http://www.nytimes.com/2007/04/02/world/asia/02iht-china.html

              http://www.bbc.com/news/world-south-asia-15035703

            • The issue is wider than classical music — it’s about the kind of education children get. This country just keeps getting stupider and more ignorant.

              The lack of interest in classical music is part of a broader parochialism * that elevates money and superstition above the need to //understand//, rather than think whatever you believe is true.

              I could go on for pages, but won’t. There are other things that need doing.

              PS: I disagree with your explanation for the loss of motion pictures. Nitrate film is, indeed, unstable, but was used until the ’50s (I think — please correct me on that). Over 90% of all silent films are lost, while an incredible 50% of sound films are gone. Extended copyrights encourage studios to make older films available (especially on cable TV), so they can be profited from.

              * Clever, huh?

  10. Inspired by several recent posts here about classical music, I played some Mozart in the car as I took my 7 year old son into the mountains for a hike. About 20 minutes in, my son says, “Daddy, can you turn it down?”

    Sigh.

    My thought is that if mom, dad, or especially friends listen to a genre of music, it opens the door to enjoy it. They may not make it a part of their life-long collection, but it has a chance. I was exposed to several types of music as a kid, some I chose not to enjoy (Country), and others I still love to this day. New Wave stuck with me, along with artists like Neil Finn, Mark Seymour, and Ben Folds. My step-father had a huge classical record collection. That led to me enjoying it, but not making it a central part of my library.

    I think the worst thing you can do is force it on kids. You run the risk of classical music becoming the broccoli of musical genres. Then again, I sorta like broccoli.

    • Teaching something in school doesn’t mean forcing an opinion down someone’s throat and a music program doesn’t imply that everyone is being trained as a professional classical musician. I only have the program I went through as an example, but it worked well. At the time, music was fairly far down on my list of fun things to do, but I learned enough that when I got more seriously interested as an adult, I already had a good background to build on.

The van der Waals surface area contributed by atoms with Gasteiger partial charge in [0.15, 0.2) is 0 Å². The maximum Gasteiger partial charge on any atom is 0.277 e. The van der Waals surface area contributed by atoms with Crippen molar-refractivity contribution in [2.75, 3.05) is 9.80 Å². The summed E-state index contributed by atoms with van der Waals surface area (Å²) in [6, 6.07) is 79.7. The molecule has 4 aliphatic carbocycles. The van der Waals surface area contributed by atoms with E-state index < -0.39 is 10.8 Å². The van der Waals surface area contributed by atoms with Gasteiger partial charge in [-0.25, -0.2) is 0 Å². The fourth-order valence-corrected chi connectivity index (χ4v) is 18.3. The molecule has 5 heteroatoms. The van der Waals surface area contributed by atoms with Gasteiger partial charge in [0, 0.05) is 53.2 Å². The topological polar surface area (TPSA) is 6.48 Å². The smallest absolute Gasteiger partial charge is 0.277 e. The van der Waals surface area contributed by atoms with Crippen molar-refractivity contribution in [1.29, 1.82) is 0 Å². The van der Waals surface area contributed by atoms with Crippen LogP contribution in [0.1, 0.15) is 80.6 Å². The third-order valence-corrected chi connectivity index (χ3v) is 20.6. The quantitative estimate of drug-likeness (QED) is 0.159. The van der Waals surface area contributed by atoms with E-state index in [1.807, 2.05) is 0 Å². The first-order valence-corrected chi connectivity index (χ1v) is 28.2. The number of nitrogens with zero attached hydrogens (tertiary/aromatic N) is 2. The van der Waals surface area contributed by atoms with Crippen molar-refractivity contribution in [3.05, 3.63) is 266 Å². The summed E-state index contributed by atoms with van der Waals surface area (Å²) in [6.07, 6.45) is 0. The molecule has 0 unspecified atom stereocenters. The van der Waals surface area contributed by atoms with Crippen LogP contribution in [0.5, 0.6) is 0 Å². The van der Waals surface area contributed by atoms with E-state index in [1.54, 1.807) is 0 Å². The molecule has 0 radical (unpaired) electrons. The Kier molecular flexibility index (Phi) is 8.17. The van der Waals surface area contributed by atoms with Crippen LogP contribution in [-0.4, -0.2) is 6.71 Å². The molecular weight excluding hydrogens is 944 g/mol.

Music was a no-pressure session two or three times a week. It wasn’t all classical. K-3 was mostly singing kids’ songs and folk, with the usual kid instruments (kazoos, tambourines, mini xylophones, etc) available. Kid classics such as Peter and the Wolf appeared. We had occasional visitors who’d demonstrate instruments or styles. About 2nd grade, reading was introduced. Notes on the staff, do-re-mi, simple rhythms, basic piano keyboard, major and minor scales, the concept of different keys. In third grade, you could choose an instrument and join the elementary orchestra, or stay with the general stuff. I wanted to learn flute, but orchestra required some after school time, so I stayed in the general/vocal track (I now regret that). The general class continued through 8th grade. The percentage and variety of classical increased, but there was still lots of folk (traditional and modern), pop, songs from current movies, etc. Some people brought in their own instruments, guitars mostly. Everyone was strongly encouraged to be in the end of year school concerts from first grade on. There were sometimes essays we had to write, such as about a composer, style or instrument, but I don’t remember them being frequent, long or onerous.

      Art was similar–a chance to learn about and try different kinds of art, with some lectures on history, artists and styles, visits to a couple of art museums, and eventually some formal perspective and a taste of drafting. Dance was more limited. All 6th graders learned to square dance as part of gym class. I started out hating it, but eventually found that it was a lot of fun once everyone stopped tripping over each other. It culminated in a big square dance on the last night of 6th grade camp, so we could practice being politely social with strangers from other schools.

      The modern insistence on basics and only basics has blown all of this and more away, impoverishing the kids. I’m so glad that I grew up in a saner time.

    • Forgot this earlier:

      Mozart is pretty adult stuff, and many classical pieces are too long for young kids (even before the internet!) Try your son on Peter and the Wolf, which is a narrated fairy tale with different instruments / tunes as the characters, or short pieces and excerpts, like individual parts of Grieg’s Peer Gynt Suite (Hall of the Mountain King!) or Kabalevsky’s The Comedians Gallop. Many classical pieces are programmatic, so you can tell him the story that the music is telling while it plays. Maybe set up playlists that intersperse a little bit of classical stuff between more familiar things?

      Some possibilities:

      Saint-Saëns – Carnival of the Animals
      Tchaikovsky – dances from the Nutcracker Suite such as the Russian Dance
      Leroy Anderson – almost any of the short pieces. You’ll have to explain “The Typewriter”!
      Britten – Young Person’s Guide to the Orchestra (there’s a great ipad app for this)

      Look up Boston Pops Orchestra, especially from when Arthur Fiedler was conducting (c. 1930-1980). It’s all light stuff, and most of it is great for kids. They did (still do?) a lot of orchestral covers of popular music, too. Some of the TV broadcasts are on youtube.